So, the children and teachers must be attending a special day.  We travel to Wum, go to the Dept of Education.  It is locked.  We quickly discover that this is a sports day for the whole area.  We find the sports field where hundreds of school children are gathered.  The area is the size of a big football field.  Hardly any time passed amidst the excitement of the hundreds of children surrounding the field, when Ewi Clementine, Headmistress of GS Illum came running across the chalked racing lanes to greet us.  She didn’t know we were coming!  Two ‘white’ faces in this area turn heads!
Yes, the children are all here.  (Minimum of a five mile walk to the sports grounds from their huts).  The children began arriving to greet us.  Ewi quickly directed us all to the grandstand where opening ceremonies were just underway.  We stood at attention for the raising of the flag on a bamboo pole and the national anthem. 
School Spirit Has Really Improved
Field Day At GS Illum
We reviewed our situation.  Students and teachers were going to be all day at the sports event.  We would be in Wum visiting microcredit participants, orphans and vulnerable children.  We have gifts for the children from Marian the Librarian.  Ewi suggested we take the school supplies to her house nearby.  A door of opportunity opened.

Leaving the IDF cameraman at the sports field to make room in the car, we go to Ewi’s newly developing subdivision where she began building her home last year.  Made from mud bricks, as yet not glazed, the design is so appealing.  The front wall of the living room is circular.  Inside she has proudly displayed children’s work in true mentor teacher fashion.  We have a paper from IDF listing all the things Marion the Librarian has sent.  Ewi examines the paper and signs it for Pa Tafrie to return to IDF, IDF will check later at the school to see the materials in place and to be sure they stay at the school.  Ewi’s sister, who lives with her, gets a large bag full of children’s crafts from the school.  A model of a little hut with a grass roof, woven bags, little sandals made of cardboard, beads, crafts made from scrounged materials.  When we returned to the sports field, races were in full swing.  Olivia, another teacher from GS Illum was on hand to greet us.  These are dedicated teachers very appreciative of the changes that have been made at GS Illum to improve their teaching situation.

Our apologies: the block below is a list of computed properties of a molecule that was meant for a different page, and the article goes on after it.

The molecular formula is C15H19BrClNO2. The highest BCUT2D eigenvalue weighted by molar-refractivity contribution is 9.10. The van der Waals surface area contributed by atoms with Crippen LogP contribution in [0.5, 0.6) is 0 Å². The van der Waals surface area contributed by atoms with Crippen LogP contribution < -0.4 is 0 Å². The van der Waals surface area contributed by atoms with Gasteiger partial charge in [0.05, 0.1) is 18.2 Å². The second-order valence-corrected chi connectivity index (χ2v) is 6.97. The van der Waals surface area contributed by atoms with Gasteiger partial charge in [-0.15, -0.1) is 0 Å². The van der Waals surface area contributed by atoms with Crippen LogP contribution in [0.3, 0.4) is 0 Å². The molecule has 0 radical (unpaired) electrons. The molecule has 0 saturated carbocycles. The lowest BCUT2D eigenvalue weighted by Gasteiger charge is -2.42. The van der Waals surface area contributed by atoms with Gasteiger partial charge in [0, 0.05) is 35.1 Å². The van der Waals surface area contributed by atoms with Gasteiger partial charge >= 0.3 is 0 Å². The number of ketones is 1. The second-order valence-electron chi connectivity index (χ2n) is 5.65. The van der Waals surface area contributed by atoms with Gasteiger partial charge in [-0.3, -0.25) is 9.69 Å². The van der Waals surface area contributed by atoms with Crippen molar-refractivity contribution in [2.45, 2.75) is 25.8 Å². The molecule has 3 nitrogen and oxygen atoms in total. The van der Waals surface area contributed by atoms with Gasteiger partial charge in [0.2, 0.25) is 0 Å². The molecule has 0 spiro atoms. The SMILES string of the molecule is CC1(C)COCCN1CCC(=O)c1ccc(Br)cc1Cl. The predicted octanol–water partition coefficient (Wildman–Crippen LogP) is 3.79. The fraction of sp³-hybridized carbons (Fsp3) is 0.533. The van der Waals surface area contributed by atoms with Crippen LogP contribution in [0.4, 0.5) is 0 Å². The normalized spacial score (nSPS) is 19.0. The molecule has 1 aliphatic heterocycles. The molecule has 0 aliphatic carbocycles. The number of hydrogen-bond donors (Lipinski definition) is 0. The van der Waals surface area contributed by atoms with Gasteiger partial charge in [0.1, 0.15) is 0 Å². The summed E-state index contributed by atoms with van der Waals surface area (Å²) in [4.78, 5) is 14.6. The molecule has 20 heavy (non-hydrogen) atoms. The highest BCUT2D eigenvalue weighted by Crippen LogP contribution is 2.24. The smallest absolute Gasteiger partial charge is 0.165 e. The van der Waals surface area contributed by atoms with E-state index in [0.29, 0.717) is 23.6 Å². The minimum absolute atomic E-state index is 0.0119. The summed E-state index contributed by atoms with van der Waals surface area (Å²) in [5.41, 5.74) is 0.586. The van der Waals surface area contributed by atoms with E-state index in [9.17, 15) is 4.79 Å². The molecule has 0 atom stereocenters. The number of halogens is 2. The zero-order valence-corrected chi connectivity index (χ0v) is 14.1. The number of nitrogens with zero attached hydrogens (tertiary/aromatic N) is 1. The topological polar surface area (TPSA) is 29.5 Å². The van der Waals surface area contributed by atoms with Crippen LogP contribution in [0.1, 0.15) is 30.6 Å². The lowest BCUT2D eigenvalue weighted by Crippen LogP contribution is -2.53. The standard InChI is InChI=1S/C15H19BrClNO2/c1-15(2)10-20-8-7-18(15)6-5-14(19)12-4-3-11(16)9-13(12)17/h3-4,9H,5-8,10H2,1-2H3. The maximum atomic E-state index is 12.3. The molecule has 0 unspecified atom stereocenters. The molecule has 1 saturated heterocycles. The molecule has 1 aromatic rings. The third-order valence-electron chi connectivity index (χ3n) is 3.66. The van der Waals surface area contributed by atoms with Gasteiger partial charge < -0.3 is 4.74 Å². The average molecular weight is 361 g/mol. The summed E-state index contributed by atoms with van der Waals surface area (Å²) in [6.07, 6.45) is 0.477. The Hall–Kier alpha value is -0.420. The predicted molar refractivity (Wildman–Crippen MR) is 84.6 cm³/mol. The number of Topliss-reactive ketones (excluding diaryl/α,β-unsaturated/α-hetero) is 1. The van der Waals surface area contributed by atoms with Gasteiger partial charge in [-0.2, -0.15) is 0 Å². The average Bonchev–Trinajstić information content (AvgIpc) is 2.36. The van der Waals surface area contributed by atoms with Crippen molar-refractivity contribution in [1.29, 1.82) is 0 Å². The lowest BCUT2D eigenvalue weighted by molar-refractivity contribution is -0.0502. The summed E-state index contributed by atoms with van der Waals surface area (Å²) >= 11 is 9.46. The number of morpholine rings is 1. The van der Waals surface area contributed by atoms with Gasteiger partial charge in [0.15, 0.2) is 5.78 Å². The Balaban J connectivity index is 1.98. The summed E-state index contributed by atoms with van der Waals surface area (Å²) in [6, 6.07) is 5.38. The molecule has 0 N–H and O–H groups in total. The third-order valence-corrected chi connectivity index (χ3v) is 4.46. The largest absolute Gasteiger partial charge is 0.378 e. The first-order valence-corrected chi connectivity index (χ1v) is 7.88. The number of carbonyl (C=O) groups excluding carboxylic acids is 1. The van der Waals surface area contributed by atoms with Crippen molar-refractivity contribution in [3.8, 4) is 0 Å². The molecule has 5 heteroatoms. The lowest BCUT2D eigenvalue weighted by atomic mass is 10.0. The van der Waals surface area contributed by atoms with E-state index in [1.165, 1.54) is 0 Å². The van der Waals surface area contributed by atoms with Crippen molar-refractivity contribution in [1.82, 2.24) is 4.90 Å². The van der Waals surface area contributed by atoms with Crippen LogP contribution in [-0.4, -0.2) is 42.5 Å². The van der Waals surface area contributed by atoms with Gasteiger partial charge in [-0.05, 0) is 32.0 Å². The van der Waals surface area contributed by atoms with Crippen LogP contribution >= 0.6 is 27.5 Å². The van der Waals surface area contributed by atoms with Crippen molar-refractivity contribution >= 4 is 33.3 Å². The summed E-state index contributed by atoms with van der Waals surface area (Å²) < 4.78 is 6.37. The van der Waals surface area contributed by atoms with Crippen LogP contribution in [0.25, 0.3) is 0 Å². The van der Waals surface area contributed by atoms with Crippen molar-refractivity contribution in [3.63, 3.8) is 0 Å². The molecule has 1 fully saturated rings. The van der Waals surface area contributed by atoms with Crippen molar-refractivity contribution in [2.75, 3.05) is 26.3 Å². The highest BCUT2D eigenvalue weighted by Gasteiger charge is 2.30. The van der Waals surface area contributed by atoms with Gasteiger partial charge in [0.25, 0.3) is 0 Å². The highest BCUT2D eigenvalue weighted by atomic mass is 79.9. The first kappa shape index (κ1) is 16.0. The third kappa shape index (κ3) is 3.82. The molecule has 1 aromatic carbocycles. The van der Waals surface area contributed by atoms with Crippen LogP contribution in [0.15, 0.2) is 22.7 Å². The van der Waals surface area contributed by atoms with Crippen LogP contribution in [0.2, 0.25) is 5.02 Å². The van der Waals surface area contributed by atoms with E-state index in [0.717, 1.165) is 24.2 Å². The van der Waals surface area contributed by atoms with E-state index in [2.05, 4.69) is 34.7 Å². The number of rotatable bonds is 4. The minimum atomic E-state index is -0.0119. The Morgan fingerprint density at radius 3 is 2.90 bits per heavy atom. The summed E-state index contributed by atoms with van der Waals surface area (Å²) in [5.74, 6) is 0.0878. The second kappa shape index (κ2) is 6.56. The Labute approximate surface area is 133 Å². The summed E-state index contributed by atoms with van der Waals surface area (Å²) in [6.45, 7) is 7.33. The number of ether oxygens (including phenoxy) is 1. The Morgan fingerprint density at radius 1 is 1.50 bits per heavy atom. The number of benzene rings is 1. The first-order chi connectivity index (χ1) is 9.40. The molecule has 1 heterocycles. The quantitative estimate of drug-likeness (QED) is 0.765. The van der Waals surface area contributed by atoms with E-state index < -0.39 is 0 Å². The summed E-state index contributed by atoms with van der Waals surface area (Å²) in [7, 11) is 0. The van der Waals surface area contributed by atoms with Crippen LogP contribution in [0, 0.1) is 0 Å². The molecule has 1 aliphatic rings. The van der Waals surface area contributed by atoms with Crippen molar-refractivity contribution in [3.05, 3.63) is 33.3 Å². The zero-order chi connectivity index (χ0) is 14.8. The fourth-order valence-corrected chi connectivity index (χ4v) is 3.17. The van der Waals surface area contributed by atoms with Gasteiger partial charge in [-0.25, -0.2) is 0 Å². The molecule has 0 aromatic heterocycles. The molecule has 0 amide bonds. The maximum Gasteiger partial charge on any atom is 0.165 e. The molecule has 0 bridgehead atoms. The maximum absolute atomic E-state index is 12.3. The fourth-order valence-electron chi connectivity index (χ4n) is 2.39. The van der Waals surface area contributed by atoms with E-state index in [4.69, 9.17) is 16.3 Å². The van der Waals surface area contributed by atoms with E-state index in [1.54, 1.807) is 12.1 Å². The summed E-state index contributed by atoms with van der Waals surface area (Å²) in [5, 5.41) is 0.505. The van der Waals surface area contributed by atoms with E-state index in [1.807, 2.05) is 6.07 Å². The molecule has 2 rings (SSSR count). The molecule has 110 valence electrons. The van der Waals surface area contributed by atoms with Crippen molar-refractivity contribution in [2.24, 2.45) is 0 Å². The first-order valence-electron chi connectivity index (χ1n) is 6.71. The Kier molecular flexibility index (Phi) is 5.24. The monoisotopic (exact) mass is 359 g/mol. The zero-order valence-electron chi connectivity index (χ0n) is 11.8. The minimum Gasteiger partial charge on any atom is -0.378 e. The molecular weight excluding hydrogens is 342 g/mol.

Allan was so impressed with the school garden that he gave the Head Mistress packages of seeds for each teacher.  These seeds were a labor of love on his part.  It began with Rotary Club of Truro putting up $300 Canadian dollars for seeds.  We brought seeds in Douala at seed suppliers at the market.  Then, we found a supplier of peanut seeds in Bafoussam  bought corn seeds specific to particular growing conditions related to elevation.  These were the seeds Allan packaged in several hundred individual lots for the farmers in Bana and Befang .  Now he is giving each teacher in the  two schools (GS Illum and Befang) seeds.  They will create a lot of interest in new crops for the area and for the children.  Peanuts, beans, cucumber, melon, corn, eggplant, orka, pumpkin; these seeds will be planted at the beginning of the school term in August when the rains are not so heavy.

We will be getting a report from the progress on the school repair in Befang and the progress of the farm project in Bana and will share that with you.

Meantime, we are enjoying a two week camper van trip in Europe.  We have enjoyed hearing your comments!  For us, a very satisfying adventure.

1 comment:

  1. Wow i like it.Fantastic usefull and good imfromation. Thanku share this post